Ever since Israel invaded Lebanon in 1982, the latter has often been referred to as the former's Vietnam. The numbers aren't quite as severe, but the analogy holds true in that it's a long conflict Israel can't seem to shake. Every action taken by any of the factions involved has had lasting political and physical fallout, but like any war, those realities rarely have anything to do with the decisions one makes while on the ground and in the fight.
That's where Lebanon comes in. Samuel Moaz's film, which earned the Golden Lion Award at last year's Venice Film Festival, had a strong showing at Israel's version of the Oscars. Based on Moaz's own experiences during the opening moments of the war, the entire film takes place inside a tank, from the point of view of the four young men assigned to drive it around Lebanon and destroy whatever gets in their way.
Shmulik (Yoav Donat) is the tank's gunner, the new man on the job. Yigal (Michael Moshonov) is the driver. Herzel (Oshri Cohen) is the
loader. And Asi (Itay Tiran) is in charge. Except for the film's opening and closing moments, all we see is the tank's interior and what Shmulik is able to see through his scope. It's an intriguing device—the war is taking place around them, and although they are part of it, they are also disconnected and cut off from it. When they see the world outside the tank, it looks like they're watching a movie, completely detached from the reality around them. Occasionally, their solitude is interrupted by their commander, Gamil (Zohar Shtrauss), or because the tank is being used to store prisoners or a dead soldier.
The thing is, these guys have a job to do, but they're only so good at it. They're young men thrust into a war and told to defend and kill. But they're terrified, they have little to no idea why they're there and they can barely navigate the urban terrain. And if they make mistakes or can't pull the trigger, one of their comrades on the outside of the tank could be killed.
Of course, it's claustrophobic; the interior of the tank and the art direction give the film a greasy, sweaty feel. The floor is coated with a layer of oil and water, and the shock absorbers aren't much to speak of—it's not a smooth ride, and everything not bolted down, like food or urine, ends up all over the interior. But if it's close, stinky quarters inside, the outside is even scarier, as the tank and the soldiers accompanying it find themselves surrounded by foreign forces, cut off from help and dealing with ambiguous ethical and moral decisions.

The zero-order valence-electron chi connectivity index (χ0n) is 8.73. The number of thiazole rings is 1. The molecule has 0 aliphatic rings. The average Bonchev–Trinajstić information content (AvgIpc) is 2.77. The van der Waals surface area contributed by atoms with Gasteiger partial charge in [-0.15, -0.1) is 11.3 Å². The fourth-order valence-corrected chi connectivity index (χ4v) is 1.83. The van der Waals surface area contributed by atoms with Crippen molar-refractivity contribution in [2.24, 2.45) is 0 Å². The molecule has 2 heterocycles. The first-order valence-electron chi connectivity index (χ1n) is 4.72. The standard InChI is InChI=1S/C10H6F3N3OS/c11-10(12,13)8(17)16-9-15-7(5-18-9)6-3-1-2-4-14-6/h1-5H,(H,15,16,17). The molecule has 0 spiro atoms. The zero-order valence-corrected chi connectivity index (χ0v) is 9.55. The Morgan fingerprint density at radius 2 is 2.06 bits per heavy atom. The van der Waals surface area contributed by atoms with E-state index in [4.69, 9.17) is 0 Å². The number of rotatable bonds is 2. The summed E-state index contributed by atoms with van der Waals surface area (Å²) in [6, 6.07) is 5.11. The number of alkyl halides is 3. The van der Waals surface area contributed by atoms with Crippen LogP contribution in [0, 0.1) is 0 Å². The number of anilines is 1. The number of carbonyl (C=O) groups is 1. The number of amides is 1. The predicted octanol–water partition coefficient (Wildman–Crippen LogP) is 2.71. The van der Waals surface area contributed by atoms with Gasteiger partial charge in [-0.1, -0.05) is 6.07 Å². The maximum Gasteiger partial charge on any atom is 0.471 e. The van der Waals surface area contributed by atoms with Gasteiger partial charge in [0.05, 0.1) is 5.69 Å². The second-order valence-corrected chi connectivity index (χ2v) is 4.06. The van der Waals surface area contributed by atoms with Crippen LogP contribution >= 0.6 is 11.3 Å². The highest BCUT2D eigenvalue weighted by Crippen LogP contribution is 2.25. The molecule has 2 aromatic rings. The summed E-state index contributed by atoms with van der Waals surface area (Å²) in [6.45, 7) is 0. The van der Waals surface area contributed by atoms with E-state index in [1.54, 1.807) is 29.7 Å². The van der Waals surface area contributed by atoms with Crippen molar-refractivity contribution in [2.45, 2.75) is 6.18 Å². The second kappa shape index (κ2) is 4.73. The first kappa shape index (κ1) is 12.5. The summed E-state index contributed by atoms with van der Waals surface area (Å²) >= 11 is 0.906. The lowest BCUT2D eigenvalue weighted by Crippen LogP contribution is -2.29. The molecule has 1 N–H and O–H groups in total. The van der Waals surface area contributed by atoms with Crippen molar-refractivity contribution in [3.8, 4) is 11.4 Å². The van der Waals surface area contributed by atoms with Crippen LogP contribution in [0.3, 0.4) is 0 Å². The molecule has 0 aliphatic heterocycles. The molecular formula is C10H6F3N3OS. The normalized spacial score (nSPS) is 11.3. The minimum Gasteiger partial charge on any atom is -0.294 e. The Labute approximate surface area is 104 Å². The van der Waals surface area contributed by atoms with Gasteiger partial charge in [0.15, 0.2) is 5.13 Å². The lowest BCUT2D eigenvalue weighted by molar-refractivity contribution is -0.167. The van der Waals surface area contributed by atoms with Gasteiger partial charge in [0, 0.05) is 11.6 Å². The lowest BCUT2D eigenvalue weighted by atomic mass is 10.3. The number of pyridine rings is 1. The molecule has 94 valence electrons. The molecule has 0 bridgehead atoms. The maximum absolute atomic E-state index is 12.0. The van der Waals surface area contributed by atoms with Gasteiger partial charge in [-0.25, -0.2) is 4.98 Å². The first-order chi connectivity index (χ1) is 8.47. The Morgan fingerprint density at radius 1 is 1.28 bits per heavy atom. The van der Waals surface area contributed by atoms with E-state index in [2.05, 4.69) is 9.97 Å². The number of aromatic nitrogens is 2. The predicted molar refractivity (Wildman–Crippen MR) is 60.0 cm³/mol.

Maoz levels occasional jabs at Israel's wartime policies, like using phosphorus rounds or its dependence on militias like like the Lebanese Phalangists, who would go on to commit one of the conflict's worst atrocities. But none of that has anything to do with the men in the tank. No matter what you might think about Israel and its policies, the point here is that these aren't heroes or villains—they're just young men who are in over their heads.
Lebanon's not perfect. It's possible that being so close to the material himself, Maoz fell prey to some clichéd dialogue and character motivations. In some ways, it's an experimental project, but it's also a complete film, which, due to the small set and a visual concept that can become draining, is wisely brought in around 90 minutes. Donat is tortured by the decisions he's forced to make as the man who, like the audience, comes into the tank with a fresh set of eyes. And Cohen, who starred in Beaufort, another Lebanon film, is a surly charismatic charmer, even under the circumstances.
Due to Israel's compulsory military service, there's no shortage of men who served in Lebanon and are now middle-age and still trying to reconcile their involvement. Lebanon may not offer the larger picture like the 2007 animated film Waltz With Bashir did, but that's sort of the idea—the men in the tank have the smallest picture possible available to them. It's a big-picture look at soldiers who have nothing but a very small window.